Yesterday I drove halfway across the state of Colorado, or so it seemed, from Fort Collins on the northern Front Range south to Golden, and then up through the foothills and into the high country, across the wide and windy bowl of South Park, and then down into the Upper Arkansas Valley and home.
The trip is a smidge over 200 miles and usually takes about three and a half hours.
Unless there’s bad traffic in the urban parts, which wasn’t the case yesterday. I made good time all the way to where US 285 exits the interstate. I even made good time going up through the foothills. I was ahead of the evening rush hour traffic and the snow from Sunday and Monday had mostly melted off the road.
Until I drove over Kenosha Pass (10,000 feet elevation), and into South Park. Where the wind was howling in 40 to 50 mph gusts, the new snow was whipping through the air in white clouds, and the pavement was a slick of icy ruts for miles.
That’s the other exception about the trip taking about three and a half hours: except when it’s winter in the mountains.
When I looked out at the sea of white snow in motion and felt the first gusts, I reminded myself that the important thing was getting home safely, not getting home quickly. That’s the first road-trip lesson: patience pays, especially in winter driving.
I sighed, and checked my rear-view mirror. The guy driving the jacked-up Dodge truck behind me with the huge tires and rumbling muffler saw the ice and blowing snow at the same time as I did, and moved back to a safe distance.
That was reassuring. On we went, slowing from 65 mph to 45, sometimes picking up to 50, sometimes slowing to 40 or 30, he keeping the same safe distance behind me, both of us okay.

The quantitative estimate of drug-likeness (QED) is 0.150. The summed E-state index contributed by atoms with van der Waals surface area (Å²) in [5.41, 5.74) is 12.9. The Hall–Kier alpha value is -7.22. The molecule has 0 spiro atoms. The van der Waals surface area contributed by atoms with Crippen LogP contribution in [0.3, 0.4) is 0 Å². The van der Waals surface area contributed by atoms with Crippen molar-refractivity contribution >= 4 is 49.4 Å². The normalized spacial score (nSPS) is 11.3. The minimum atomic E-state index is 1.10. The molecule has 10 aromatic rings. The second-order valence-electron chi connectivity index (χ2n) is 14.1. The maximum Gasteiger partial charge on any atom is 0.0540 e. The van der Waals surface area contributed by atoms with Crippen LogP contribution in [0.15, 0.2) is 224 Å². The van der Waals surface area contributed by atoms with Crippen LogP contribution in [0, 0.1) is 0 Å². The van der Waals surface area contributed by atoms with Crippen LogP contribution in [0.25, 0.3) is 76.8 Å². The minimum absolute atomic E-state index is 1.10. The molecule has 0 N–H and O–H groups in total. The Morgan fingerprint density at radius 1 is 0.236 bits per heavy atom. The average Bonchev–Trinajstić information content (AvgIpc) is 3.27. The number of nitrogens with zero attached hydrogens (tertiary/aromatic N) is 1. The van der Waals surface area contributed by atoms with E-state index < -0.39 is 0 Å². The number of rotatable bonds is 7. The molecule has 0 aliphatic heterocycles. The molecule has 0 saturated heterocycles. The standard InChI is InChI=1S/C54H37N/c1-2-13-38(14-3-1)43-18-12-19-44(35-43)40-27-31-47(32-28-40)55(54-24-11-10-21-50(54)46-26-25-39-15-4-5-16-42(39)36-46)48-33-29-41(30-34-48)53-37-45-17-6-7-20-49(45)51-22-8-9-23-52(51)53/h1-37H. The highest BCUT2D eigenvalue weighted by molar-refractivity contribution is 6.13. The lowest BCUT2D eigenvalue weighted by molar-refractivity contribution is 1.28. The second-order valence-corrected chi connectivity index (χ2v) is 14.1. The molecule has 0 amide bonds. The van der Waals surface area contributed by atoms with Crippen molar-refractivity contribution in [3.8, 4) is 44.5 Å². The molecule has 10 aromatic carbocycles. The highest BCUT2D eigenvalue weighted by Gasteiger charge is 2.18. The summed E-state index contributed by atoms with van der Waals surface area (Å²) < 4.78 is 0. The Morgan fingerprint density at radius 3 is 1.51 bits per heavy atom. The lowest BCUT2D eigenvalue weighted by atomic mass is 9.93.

Until the Lexus SUV came up behind him, pulled out to pass, skidded sideways, and just managed to stay on the road, got past him and tried to zoom past me because someone was coming in the opposite lane (some people don’t learn).
The Lexus driver goosed the accelerator and did a full 360 just off my left front. I slid right and out-of-the-way, and watched as the Lexus sailed off the road and into a drift in the ditch.
The Dodge behind me copied my evasive maneuver. We were both slowing to go back to see if the idiot in the Lexus was okay when we saw that the “someone coming” was a State Trooper, and she already had her lights flashing. So the Dodge driver and I looked at each other, shrugged, crept back on the road and headed on.
I don’t know what he was thinking, but I bet it was some version of “Poetic justice–and thank heavens I didn’t have to stop and rescue that idiot.” The Dodge driver and I stayed together, a little duo navigating the ice and the wind, until we got to Fairplay, where he tapped his horn, and when I looked back, he waved “good luck!” and turned off.
The ice and wind continued for another ten miles, and then the pavement was clear and I sped up, exhausted but relieved.
I made it home just after sunset, at five-thirty. A full hour later than I expected.
The other lesson? Be open to goodness. The guy in the jacked up pickup with the loud muffler and huge tires turned out to be good company for navigating through the white-outs, wind and icy roads. Thanks, buddy!